Leading MEPs have urged European Commission President Jean-Claude Juncker to take a position against Austria’s plans to erect a fence at its border with Italy, at the Brenner pass.
Gianni Pittella, the Italian leader of the S&D group in the European Parliament, told EURACTIV.com that the Austrian move was a “serious mistake”.
Austria outlined plans yesterday (27 April) to erect a fence at a border crossing with Italy that is a vital link between northern and southern Europe, escalating a standoff between the two states over how to handle the refugee crisis.
Erecting fences between Schengen states is seen as dangerous, although from a legal point of view, the Commission has been shy to say if it contradicts EU law or not.
Similar fences have been already erected in Spielfield, at Austria’s border with Slovenia, without the Commission making a big case out of it.
“The S&D Group considers the building of a preventive barrier at the Italian-Austrian Brenner border to be a serious mistake; one in stark contrast to the values and rules of the European Union. Hence, we urge the European Commission to assess whether the decision of the Austrian government complies with Schengen and EU rules. Europe must be a space of integration, cultural diversity, respect and human rights,” Pittella told EURACTIV.
Refugees are crossing the Mediterranean from Africa to Italy in growing numbers, and Austria has said Rome must stop them travelling onwards towards northern Europe or it will have to introduce border controls at the Brenner Pass in the Alps.
But with Austrian preparations for controls already under way, Italian Prime Minister Matteo Renzi said Austria’s move was “shamelessly against European rules, as well as being against history, against logic and against the future”.
Austrian police in the Alpine province of Tyrol, which borders on northern Italy, presented plans for the installation of facilities at Brenner to inspect vehicles and process migrants, in the event formal controls are introduced.
Building work on some of the facilities at Brenner began two weeks ago, but their scale was not immediately known.
“A security fence of 370 metres (1,220 feet) is planned,” a Tyrol police spokesman said, adding that the fence was part of a system aimed at channelling migrants in the deep valley that the
Brenner Pass runs through.
Whether the fence is built, however, will depend on the outcome of talks in Rome on Thursday between Austrian Interior Minister Wolfgang Sobotka and his Italian counterpart, the
Austria has taken an increasingly hard line on how to deal with the hundreds of thousands of asylum-seeking migrants, many of them fleeing war and poverty in the Middle East and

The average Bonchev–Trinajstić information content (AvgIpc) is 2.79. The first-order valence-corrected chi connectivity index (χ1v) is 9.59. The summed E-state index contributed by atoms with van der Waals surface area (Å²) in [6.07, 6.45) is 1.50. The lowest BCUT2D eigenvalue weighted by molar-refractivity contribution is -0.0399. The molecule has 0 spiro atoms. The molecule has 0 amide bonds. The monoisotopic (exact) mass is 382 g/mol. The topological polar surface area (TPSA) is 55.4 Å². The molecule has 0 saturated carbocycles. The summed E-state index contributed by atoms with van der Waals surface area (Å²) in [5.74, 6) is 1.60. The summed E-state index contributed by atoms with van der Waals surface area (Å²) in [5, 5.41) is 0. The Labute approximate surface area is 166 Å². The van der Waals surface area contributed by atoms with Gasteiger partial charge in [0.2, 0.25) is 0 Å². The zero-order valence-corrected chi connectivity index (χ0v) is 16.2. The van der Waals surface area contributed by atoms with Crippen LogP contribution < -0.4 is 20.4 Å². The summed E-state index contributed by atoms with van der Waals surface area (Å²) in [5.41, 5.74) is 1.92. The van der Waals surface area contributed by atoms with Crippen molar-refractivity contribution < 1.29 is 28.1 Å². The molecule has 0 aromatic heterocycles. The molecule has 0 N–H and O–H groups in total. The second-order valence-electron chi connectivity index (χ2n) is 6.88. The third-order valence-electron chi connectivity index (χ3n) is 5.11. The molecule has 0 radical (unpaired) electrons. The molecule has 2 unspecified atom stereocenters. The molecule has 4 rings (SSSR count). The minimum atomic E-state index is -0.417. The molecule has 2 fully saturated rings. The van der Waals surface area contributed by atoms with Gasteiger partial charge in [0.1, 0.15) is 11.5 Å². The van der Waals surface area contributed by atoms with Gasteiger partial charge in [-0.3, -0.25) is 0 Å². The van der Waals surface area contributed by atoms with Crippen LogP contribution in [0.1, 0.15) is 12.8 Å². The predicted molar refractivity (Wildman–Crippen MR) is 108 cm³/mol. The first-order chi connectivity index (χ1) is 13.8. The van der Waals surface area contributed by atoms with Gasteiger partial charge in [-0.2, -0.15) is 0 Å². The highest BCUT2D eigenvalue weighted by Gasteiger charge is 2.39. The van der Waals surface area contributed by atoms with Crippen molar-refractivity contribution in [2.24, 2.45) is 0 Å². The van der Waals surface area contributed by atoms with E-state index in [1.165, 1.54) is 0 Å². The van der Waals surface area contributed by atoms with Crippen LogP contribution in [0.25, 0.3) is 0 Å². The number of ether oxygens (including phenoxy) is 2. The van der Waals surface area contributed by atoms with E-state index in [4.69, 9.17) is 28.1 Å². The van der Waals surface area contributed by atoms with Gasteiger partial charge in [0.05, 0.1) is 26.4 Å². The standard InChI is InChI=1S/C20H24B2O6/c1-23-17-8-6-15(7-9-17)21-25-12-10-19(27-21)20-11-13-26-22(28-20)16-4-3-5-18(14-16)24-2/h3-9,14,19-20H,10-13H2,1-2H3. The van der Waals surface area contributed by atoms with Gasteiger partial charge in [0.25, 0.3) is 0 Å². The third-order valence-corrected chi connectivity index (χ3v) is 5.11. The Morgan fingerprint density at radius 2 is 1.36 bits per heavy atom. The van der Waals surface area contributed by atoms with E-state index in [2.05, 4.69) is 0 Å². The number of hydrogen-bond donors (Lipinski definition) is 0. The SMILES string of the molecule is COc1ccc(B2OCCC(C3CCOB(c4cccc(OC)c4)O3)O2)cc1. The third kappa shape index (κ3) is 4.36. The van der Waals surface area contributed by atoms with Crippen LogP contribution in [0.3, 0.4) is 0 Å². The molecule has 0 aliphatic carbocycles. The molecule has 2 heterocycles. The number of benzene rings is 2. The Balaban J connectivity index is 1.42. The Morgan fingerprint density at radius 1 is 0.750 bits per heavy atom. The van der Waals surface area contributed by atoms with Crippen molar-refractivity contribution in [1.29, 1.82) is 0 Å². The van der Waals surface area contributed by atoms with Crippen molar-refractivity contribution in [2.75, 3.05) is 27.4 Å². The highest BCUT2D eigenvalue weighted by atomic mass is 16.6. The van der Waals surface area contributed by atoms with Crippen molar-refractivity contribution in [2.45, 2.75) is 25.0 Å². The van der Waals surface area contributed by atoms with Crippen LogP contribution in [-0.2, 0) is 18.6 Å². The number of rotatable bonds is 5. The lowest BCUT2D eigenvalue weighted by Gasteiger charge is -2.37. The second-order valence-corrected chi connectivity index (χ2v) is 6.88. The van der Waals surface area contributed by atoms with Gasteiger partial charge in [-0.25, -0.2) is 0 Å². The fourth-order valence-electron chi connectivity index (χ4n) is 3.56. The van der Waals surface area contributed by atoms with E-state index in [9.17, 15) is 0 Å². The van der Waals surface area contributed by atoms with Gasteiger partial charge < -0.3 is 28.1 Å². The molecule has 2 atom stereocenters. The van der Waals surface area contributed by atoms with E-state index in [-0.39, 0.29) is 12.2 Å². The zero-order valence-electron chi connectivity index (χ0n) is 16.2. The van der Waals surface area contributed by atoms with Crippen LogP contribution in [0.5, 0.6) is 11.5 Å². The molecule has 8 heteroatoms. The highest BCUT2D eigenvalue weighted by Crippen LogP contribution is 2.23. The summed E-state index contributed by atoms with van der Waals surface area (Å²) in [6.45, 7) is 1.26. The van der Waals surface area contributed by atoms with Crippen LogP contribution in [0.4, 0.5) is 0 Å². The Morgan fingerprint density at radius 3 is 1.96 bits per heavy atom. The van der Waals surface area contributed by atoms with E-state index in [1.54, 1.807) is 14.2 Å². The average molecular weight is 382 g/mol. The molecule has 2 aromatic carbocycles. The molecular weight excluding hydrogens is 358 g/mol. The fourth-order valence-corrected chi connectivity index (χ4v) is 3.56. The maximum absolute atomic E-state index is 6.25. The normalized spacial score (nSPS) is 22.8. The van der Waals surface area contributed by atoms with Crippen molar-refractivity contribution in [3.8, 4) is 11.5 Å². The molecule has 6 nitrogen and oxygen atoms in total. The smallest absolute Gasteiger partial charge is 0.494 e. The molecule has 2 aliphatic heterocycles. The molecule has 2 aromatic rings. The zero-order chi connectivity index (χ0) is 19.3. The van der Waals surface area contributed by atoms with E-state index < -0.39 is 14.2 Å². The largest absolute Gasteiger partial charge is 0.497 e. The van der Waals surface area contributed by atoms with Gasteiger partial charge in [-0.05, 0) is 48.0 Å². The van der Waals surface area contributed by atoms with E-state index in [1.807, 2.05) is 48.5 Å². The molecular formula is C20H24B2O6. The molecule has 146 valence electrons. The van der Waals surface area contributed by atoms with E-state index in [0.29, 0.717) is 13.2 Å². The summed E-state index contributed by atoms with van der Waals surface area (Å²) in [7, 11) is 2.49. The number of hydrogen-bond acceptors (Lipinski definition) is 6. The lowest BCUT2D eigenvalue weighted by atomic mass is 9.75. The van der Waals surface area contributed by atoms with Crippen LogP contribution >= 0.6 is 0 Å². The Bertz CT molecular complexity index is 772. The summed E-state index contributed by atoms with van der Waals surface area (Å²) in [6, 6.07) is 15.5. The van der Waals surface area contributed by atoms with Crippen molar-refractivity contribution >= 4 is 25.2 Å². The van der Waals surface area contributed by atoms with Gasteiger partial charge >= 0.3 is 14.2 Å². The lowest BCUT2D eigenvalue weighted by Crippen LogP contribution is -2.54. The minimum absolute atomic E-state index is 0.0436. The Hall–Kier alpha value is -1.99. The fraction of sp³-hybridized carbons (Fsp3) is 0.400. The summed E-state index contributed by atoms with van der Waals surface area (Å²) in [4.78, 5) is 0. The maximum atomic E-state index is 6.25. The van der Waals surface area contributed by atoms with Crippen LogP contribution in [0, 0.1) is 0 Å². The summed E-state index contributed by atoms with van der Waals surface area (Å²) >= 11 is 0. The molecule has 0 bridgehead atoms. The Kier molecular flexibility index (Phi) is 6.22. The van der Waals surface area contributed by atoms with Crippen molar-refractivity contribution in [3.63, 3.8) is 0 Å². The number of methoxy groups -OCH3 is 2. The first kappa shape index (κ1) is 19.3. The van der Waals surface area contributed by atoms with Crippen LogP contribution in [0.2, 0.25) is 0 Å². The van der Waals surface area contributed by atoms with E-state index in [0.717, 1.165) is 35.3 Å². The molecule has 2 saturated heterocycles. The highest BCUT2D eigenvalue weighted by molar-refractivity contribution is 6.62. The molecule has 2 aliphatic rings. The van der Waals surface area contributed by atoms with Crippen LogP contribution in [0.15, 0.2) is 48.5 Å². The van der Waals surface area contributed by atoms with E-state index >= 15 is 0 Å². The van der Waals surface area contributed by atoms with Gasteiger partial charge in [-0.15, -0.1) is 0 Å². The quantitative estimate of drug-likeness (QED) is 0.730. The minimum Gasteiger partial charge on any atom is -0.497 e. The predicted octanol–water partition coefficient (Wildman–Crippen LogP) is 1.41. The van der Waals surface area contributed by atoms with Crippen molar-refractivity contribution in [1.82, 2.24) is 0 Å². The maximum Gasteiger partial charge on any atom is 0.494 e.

elsewhere, who have poured into Europe over the past year.
After throwing open its borders to the arrivals with Germany in September, Vienna has since said it cannot cope with the numbers, and it coordinated border restrictions that shut down the main Balkans migrant route from Greece to northern Europe.
Italy and Austria are part of the European Union’s Schengen open-border zone, but free movement has been jeopardised by the reitroduction of controls at some key crossings by countries affected by the migrant influx.
Austria’s governing coalition of Social Democrats and the conservative People’s Party is also under political pressure, as the anti-immigration Freedom Party’s candidate secured a record share of the vote in Sunday’s presidential election (22 April).
The Brenner Pass is the busiest route through the Alps for heavy goods vehicles and any controls there will slow traffic on an important corridor to Germany, Italy’s top trading partner.
“The construction work will be completed with or without a fence by the end of May,” the Tyrol police spokesman said, adding that border controls could be introduced before or after
Tough asylum law
The Austrian parliament on Wednesday (26 April) adopted one of Europe’s toughest asylum laws, as the country’s political leaders struggle to halt the surging far-right which is leading in presidential polls.
The hotly-disputed bill, which passed by 98 to 67, allows the government to declare a “state of emergency” if the migrant numbers suddenly rise and reject most asylum-seekers directly at the border, including from war-torn countries like Syria.
Rights groups, religious leaders and opposition parties have condemned the legislation – the latest in a string of hardline measures against migrants – as violating international human rights conventions.
But Interior Minister Wolfgang Sobotka insisted Austria had no other choice as long as “so many other European Union members fail to do their part” to stop the influx.
“We cannot shoulder the whole world’s burden,” he said.